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The Importance of English Language Proficiency for College Teaching Assistants

teacher-holding-bookElaine Hirsch discusses the importance of English language proficiency for College Teaching Assistants.

Learning about how to derive the Black-Scholes formula in a 7:30 AM finance class is a challenging feat in itself; most students would rather not have to worry about understanding their teaching assistants’ English while they’re at it. Unfortunately, you’ve probably had similar experiences in classes taught by master’s degree candidate TAs, and incidences such as these form the basis for establishing guidelines regarding English language proficiency in higher education.

Language proficiency is commonly defined as a person’s ability to speak or perform in an acquired language. In order to evaluate an individual’s abilities, the Test of English as a Foreign Language was established by the Educational Testing Service and is administered worldwide to measure the ability of people to employ college-level English in terms of listening, reading, speaking, and writing skills.

However, the burden of applying this standard through admission guidelines falls to individual states and universities. For instance, the University of Illinois at Chicago requires applicants whose native languages aren’t English to demonstrate above minimum scores on either the TOEFL or the exam of the International English Language Testing System within two years of application.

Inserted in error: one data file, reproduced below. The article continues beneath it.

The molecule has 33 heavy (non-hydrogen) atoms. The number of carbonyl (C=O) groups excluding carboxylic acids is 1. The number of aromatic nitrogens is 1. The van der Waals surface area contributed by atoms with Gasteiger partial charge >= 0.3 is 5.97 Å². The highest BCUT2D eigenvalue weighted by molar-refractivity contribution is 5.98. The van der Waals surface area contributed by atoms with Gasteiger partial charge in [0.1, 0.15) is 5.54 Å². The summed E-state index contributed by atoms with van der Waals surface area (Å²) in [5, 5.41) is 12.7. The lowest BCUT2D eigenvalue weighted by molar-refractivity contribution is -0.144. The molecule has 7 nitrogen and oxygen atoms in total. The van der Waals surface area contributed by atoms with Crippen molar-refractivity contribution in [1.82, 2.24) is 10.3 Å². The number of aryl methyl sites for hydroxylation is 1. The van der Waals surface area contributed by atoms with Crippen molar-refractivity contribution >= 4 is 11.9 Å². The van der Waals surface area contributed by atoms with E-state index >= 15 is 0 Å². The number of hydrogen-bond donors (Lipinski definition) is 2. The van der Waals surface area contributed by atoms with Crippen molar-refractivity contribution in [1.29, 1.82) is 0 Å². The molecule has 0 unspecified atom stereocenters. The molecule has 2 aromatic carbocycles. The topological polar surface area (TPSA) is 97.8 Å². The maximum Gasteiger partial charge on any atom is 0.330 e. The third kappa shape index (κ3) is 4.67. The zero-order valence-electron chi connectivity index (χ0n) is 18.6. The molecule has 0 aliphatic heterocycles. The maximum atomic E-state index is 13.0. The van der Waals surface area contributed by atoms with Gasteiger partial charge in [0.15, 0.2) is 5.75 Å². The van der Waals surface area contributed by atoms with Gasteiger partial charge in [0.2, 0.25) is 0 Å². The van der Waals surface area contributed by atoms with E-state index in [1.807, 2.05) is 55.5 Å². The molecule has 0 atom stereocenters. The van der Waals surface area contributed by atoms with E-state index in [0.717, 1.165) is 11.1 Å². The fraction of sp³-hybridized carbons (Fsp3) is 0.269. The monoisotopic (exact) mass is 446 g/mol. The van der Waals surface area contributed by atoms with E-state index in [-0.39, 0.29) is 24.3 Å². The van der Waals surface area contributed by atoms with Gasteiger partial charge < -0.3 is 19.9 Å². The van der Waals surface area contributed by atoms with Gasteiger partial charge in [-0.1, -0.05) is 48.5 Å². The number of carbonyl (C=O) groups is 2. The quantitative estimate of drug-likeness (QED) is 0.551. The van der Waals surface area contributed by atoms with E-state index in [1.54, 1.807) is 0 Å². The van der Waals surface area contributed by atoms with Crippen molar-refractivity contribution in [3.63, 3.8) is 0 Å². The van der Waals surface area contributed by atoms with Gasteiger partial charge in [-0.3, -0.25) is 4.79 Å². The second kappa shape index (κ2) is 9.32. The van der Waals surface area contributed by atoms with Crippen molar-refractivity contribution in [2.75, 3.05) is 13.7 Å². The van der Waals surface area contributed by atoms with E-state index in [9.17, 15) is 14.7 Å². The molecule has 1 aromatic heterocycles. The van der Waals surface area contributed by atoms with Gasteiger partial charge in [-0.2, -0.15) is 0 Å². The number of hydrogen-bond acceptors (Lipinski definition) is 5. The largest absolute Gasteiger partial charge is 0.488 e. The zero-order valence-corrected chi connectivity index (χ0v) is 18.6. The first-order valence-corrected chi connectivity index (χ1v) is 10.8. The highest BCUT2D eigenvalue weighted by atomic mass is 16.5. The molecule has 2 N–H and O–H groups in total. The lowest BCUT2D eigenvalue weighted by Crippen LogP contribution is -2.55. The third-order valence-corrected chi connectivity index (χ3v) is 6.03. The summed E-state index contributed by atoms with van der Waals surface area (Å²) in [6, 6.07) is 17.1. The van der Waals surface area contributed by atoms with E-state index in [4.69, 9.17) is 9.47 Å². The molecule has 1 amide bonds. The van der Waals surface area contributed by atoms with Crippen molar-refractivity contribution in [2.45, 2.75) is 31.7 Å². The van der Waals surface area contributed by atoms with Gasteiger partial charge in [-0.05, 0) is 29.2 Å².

Similarly, at the University of Illinois at Urbana-Champaign “non-native English speaking graduate students who are prospective teaching assistants are encouraged to demonstrate oral English proficiency prior to arriving on campus” by meeting specific requirements on either the TOEFL or IELTS. The university also administers the Speaking Proficiency English Assessment Kit and an English proficiency interview on campus. Clearly, while the expectation is graduate students confirm language proficiency in advance, the university also evaluates them upon arrival.

Along with valid TOEFL or IELTS scores, the University of Buffalo requires all international students who have been awarded teaching assistantships to take the SPEAK test before class registration, or even in some cases prior to admission to a particular program. On the west coast, the University of California also requires either the TOEFL or IELTS.